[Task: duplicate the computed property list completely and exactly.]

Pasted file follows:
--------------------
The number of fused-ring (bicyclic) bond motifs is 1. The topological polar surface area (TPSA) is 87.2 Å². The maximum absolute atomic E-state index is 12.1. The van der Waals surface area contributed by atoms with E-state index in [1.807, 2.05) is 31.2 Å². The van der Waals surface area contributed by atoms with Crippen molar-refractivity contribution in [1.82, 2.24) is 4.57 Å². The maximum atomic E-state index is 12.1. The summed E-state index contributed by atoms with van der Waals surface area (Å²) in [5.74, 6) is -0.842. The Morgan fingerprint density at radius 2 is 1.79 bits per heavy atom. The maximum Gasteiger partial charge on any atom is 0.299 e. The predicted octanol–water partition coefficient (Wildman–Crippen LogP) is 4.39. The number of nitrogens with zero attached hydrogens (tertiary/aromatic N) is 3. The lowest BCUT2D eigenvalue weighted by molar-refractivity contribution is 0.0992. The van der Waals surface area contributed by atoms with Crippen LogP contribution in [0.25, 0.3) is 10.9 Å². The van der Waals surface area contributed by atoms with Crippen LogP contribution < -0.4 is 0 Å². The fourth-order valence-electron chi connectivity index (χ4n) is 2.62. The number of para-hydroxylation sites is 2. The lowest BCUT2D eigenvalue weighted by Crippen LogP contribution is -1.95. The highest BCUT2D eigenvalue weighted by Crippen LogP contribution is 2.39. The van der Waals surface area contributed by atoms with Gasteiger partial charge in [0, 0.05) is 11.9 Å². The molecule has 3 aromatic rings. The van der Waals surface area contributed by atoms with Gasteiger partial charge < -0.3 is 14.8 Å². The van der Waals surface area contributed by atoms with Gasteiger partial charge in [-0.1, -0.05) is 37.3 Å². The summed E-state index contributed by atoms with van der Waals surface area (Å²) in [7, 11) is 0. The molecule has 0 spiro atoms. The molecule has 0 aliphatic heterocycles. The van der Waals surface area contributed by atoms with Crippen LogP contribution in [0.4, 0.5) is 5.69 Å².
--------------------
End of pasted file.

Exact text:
The number of fused-ring (bicyclic) bond motifs is 1. The topological polar surface area (TPSA) is 87.2 Å². The maximum absolute atomic E-state index is 12.1. The van der Waals surface area contributed by atoms with E-state index in [1.807, 2.05) is 31.2 Å². The van der Waals surface area contributed by atoms with Crippen molar-refractivity contribution in [1.82, 2.24) is 4.57 Å². The maximum atomic E-state index is 12.1. The summed E-state index contributed by atoms with van der Waals surface area (Å²) in [5.74, 6) is -0.842. The Morgan fingerprint density at radius 2 is 1.79 bits per heavy atom. The maximum Gasteiger partial charge on any atom is 0.299 e. The predicted octanol–water partition coefficient (Wildman–Crippen LogP) is 4.39. The number of nitrogens with zero attached hydrogens (tertiary/aromatic N) is 3. The lowest BCUT2D eigenvalue weighted by molar-refractivity contribution is 0.0992. The van der Waals surface area contributed by atoms with Crippen LogP contribution in [0.25, 0.3) is 10.9 Å². The van der Waals surface area contributed by atoms with Crippen LogP contribution < -0.4 is 0 Å². The fourth-order valence-electron chi connectivity index (χ4n) is 2.62. The number of para-hydroxylation sites is 2. The lowest BCUT2D eigenvalue weighted by Crippen LogP contribution is -1.95. The highest BCUT2D eigenvalue weighted by Crippen LogP contribution is 2.39. The van der Waals surface area contributed by atoms with Gasteiger partial charge in [0, 0.05) is 11.9 Å². The molecule has 3 aromatic rings. The van der Waals surface area contributed by atoms with Gasteiger partial charge < -0.3 is 14.8 Å². The van der Waals surface area contributed by atoms with Gasteiger partial charge in [-0.1, -0.05) is 37.3 Å². The summed E-state index contributed by atoms with van der Waals surface area (Å²) in [7, 11) is 0. The molecule has 0 spiro atoms. The molecule has 0 aliphatic heterocycles. The van der Waals surface area contributed by atoms with Crippen LogP contribution in [0.4, 0.5) is 5.69 Å².